At the end of the Trump administration the stalemate between the two nations in a stalemate. This was true despite the fact that late in the day the previous administration may have changed the larger regional geopolitical landscape in brokering diplomatic relations agreements between Israel and Bahrain, the United Arab Emirates, Morocco and Sudan, known as the Abraham Accords. Although the Saudis were not involved in such agreements, they are now allowing Israeli planes to fly over their territory.

But then the former Vice President Joe Biden won the presidential elections in November 2020, among other things with his promise to establish a six-power nuclear deal to return with Iran. Perhaps easier said than done.

Still, as the AP reported, “The Biden government says it is ready to join talks with Iran and world powers to discuss a return to the 2015 nuclear deal, in a sharp rejection of former President Donald Trump’s “maximum pressure campaign” that sought to isolate the Islamic Republic.

“The government has also taken two steps at the United Nations to bring politics back to what it was before Trump left the deal in 2018. The combined actions were immediately criticized by Iranian hawks and aroused concern with Israel, which said it was obliged to keep Iran from acquiring nuclear weapons. « The government on Thursday not only signaled a readiness to agree with Iran It also reversed Trump’s determination to re-establish all UN sanctions against Iran. And it eased tough restrictions on domestic travel by Iranian diplomats posted to the United Nations.

« The State Department canceled the move after talks between Foreign Secretary Antony Blinken and his British, French and German counterparts at and as Biden prepares to attend his first major international events with world leaders, albeit virtually. « 

The two nations – the US and Iran – are now positioning themselves around the landscape in a kind of competitive scene in public to rearrange the possibility of the prerequisites for the actual negotiations. On the Iranian side, the country’s chief diplomat has insisted that the US must reverse the US-imposed economic sanctions before any movement occurs, and the US is saying that the Iranians must abandon any nuclear device efforts.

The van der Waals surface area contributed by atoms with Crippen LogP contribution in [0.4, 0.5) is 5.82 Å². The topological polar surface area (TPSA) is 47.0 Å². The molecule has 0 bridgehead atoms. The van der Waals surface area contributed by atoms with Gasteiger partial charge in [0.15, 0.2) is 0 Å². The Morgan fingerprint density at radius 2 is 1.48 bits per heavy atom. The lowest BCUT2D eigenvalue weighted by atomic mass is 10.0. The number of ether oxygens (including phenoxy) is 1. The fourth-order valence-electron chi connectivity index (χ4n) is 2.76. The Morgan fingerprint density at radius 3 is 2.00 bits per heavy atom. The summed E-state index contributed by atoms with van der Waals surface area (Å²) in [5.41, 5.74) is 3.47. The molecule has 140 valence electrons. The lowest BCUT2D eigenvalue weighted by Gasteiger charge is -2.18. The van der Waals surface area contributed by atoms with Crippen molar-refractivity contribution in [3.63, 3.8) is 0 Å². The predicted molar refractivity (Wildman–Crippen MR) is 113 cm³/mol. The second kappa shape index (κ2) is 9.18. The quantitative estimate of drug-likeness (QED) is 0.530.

Yet there seems to be a subtle movement forward. The New York Times reported on Monday: “Iran appears to have partially lifted its threat to severely curtail international inspections of its nuclear facilities from Tuesday. Western nations have three months to consider whether a new diplomatic initiative will begin with the United States and Europe will restore the 2015 nuclear deal. “

The Times of Israel (citing various reports) stated that Iranian Foreign Minister Mohammad Javad Zarif has urged US President Joe Biden to act quickly and Washington to act because of Iran’s parliamentary legislation and the upcoming elections on Saturday 2015 nuclear deal to return and end sanctions by February 21 over the country, after which the Iranian government’s stance will tighten. « 

 » The Trump administration imposed sanctions on Iran again in 2018 after pulling the US out of an international deal aimed at restricting Tehran’s nuclear program.

« In an interview with the Iranian newspaper Hamshahri Zarif said the latest legislation in parliament will force the government to tighten its stance on the US if sanctions are not eased in two weeks, « Reuters reported on Saturday.